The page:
My new Household Assistant: Alfred

By Daniel Lemky / May 13, 2021

I started working on a new personal project a few weekends ago that I am referring to as Alfred. The general concept of Alfred at this stage is that Alfred is a custom Household Assistant that is able to help keep track of various useful data points for around the house and provide useful automations for repetitive tasks.

One of Alfred’s starting features is the ability to log the heights of my kids as my wife and I record them over time. As of right now, it’ll act as a simple log, but further down the road, I plan to add the ability to review growth by year, as well as graphs for easy readability.

Each member of the family now has their own account and will be able to access functionality based upon the role I have assigned to them. I’ll be able to change my kid’s access privileges as they get older in order to give them access to more features that they currently have no need for.

One of the most used features so far is Alfred’s tea timer. I built the tea timer itself a year or two ago but have now added it as a feature to Alfred. The tea timer integrates with Siri and allows for phrases like “Hey Siri, just made tea”, to trigger a timer on Alfred to inform us with the tea is done steeping (I drink a lot of tea).

Additional tea commands for Alfred’s tea timer are “I took the teabags out” and “Check tea”. “Check tea” returns a message, depending on the status of the timer, that says, “Tea was ready 10 minutes ago. Teabags have not been taken out,” or, “You’ll want to make a fresh pot. Tea was ready over 2 hours ago.”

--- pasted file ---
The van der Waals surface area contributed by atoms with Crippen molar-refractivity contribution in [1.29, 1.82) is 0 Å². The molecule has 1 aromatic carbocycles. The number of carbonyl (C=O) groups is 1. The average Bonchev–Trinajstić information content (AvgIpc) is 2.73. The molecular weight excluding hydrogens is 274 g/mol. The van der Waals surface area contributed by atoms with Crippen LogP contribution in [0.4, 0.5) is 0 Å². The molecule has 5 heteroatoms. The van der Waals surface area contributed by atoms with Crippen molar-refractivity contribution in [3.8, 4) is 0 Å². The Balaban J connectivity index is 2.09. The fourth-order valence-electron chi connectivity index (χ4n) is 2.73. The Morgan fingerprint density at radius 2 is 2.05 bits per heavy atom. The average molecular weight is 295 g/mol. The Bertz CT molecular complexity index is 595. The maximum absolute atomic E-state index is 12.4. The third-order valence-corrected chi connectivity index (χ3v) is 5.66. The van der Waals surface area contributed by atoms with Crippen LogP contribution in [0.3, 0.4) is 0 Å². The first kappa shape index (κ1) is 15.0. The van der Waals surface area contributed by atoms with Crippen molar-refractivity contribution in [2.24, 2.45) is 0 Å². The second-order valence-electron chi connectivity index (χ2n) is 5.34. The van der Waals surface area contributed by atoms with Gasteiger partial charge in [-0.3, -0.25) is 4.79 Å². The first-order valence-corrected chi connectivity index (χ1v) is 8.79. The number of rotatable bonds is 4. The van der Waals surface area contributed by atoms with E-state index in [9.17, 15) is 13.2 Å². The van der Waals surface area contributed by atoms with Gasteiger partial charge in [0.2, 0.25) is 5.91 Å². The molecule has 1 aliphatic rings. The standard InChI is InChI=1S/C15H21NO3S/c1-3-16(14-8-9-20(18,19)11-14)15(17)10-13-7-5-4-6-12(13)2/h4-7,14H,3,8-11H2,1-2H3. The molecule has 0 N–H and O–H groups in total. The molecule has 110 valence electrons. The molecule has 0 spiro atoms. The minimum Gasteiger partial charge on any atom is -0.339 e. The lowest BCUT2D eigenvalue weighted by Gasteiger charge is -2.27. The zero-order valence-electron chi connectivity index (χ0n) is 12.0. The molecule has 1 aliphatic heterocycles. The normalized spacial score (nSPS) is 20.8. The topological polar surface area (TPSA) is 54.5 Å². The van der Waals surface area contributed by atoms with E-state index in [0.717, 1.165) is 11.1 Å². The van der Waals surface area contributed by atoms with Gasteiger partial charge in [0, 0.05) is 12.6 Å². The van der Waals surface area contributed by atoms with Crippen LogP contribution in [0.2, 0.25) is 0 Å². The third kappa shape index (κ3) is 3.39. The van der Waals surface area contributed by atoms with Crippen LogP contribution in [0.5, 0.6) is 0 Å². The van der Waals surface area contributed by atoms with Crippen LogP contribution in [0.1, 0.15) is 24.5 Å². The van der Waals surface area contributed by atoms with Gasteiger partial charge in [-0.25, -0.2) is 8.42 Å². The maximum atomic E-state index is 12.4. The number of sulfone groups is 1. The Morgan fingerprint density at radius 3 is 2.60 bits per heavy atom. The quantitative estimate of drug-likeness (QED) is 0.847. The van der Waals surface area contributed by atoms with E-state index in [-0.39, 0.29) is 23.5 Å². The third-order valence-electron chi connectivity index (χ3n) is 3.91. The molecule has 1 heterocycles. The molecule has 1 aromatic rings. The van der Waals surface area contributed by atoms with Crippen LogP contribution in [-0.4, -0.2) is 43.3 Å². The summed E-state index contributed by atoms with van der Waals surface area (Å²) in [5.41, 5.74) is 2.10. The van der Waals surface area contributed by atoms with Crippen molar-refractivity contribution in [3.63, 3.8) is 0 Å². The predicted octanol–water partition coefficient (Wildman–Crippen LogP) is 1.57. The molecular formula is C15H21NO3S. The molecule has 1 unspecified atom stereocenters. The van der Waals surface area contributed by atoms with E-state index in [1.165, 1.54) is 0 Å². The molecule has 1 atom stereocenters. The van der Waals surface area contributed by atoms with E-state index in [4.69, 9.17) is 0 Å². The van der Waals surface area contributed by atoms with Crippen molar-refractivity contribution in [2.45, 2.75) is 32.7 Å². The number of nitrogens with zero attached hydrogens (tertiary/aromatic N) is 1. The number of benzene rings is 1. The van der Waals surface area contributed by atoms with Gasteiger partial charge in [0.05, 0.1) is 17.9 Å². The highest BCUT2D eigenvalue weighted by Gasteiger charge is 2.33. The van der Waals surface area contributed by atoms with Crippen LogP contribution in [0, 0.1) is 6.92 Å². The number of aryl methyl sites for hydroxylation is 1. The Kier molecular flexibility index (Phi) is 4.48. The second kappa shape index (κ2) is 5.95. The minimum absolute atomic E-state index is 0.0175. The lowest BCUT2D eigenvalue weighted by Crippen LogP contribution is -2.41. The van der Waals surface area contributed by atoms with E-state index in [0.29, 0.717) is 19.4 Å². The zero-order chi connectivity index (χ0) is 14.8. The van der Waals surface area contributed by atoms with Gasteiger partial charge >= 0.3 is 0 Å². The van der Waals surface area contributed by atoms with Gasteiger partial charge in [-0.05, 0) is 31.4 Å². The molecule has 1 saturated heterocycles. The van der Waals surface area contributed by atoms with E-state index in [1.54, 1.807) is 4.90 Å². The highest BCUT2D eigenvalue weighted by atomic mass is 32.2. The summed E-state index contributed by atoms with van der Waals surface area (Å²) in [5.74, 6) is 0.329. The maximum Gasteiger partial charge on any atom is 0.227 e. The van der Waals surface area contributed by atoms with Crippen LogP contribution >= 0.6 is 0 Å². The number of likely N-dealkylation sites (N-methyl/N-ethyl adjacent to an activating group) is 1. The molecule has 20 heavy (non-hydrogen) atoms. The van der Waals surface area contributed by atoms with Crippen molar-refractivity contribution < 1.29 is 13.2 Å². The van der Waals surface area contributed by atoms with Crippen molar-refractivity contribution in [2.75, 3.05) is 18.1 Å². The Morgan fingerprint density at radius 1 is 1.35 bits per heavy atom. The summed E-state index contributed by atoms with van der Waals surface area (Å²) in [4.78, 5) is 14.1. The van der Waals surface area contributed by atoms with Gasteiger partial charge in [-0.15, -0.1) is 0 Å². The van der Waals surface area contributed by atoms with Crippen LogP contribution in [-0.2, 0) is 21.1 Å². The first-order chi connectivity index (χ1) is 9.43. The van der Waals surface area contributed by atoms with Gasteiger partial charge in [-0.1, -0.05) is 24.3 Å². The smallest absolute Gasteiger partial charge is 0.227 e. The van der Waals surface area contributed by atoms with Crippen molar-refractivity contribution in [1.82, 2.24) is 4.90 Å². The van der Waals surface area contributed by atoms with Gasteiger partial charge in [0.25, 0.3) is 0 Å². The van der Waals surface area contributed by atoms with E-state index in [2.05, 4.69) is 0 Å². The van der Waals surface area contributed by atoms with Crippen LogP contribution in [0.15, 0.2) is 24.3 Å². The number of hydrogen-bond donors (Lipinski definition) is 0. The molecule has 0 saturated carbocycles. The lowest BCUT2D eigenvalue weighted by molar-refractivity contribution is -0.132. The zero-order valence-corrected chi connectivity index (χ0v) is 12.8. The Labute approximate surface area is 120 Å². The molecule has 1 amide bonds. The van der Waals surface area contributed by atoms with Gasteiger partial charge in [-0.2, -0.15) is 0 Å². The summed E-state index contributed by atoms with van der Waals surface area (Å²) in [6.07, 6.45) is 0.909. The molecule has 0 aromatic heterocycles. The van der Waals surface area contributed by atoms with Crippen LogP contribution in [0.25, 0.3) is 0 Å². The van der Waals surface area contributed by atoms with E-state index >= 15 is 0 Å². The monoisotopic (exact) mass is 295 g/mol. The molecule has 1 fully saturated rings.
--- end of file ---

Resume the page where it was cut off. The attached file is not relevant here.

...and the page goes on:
After drinking tea for basically my entire life and often trying to remember when I made the last pot in order to determine if the tea is still good or if I’ll need to make a new pot, this feature has been quite useful and eliminates the wondering. I also appreciate the precision of knowing exactly when to take the teabags out of the pot.

Another feature I added to Alfred is Net Worth tracking. Net Worth tracking calculates and records our net worth based upon the various accounts and items entered into Alfred. At this time, account balances have to be manually entered which is easy enough, but I’m currently building the integration with a service called Plaid which will allow Alfred to connect to our bank and investment accounts directly and pull the balances on its own. Once done, the net worth tracking should be on autopilot since account balances will automatically be updated as Alfred is able to fetch the latest balances on its own – at least until the bank connection is disconnected and has to be re-authenticated because banks are well… banks.

In the months and years to come, I plan for Alfred to evolve in usefulness and functionality as different ideas and use-cases come up.

I also want it to be a place where 20 years from now our kids can log in and be able to access their own historical information and other fun details that have been logged.

Alfred may also be a great project to work on with my kids as they learn to code in the years to come.

Besides the fact that I’m building functionality that I want, one of the major plus points about Alfred is that my family are the only ones using it – and I’m the one who built it. That means that I know exactly how the application is built and I know how the data is being used (well… except for the data that travels through Plaid 🤦‍♂️).

When it comes down to it, unless you build something yourself, you never know how your data will be used. It’s impossible (and far from efficient) to try to build everything, so it’s important to be able to trust the companies behind the products we use in our personal and work lives. There aren’t a whole lot of companies that I feel this way about but there a few. And I’m more than happy to use their products and do business with them as a result of that.

That’s my hope for my team as well – that we can be that to our customers.

As for Alfred – I’m just trying to figure out if it’s weird to refer to Alfred as a he and a him rather than an “it”? He’s not a person…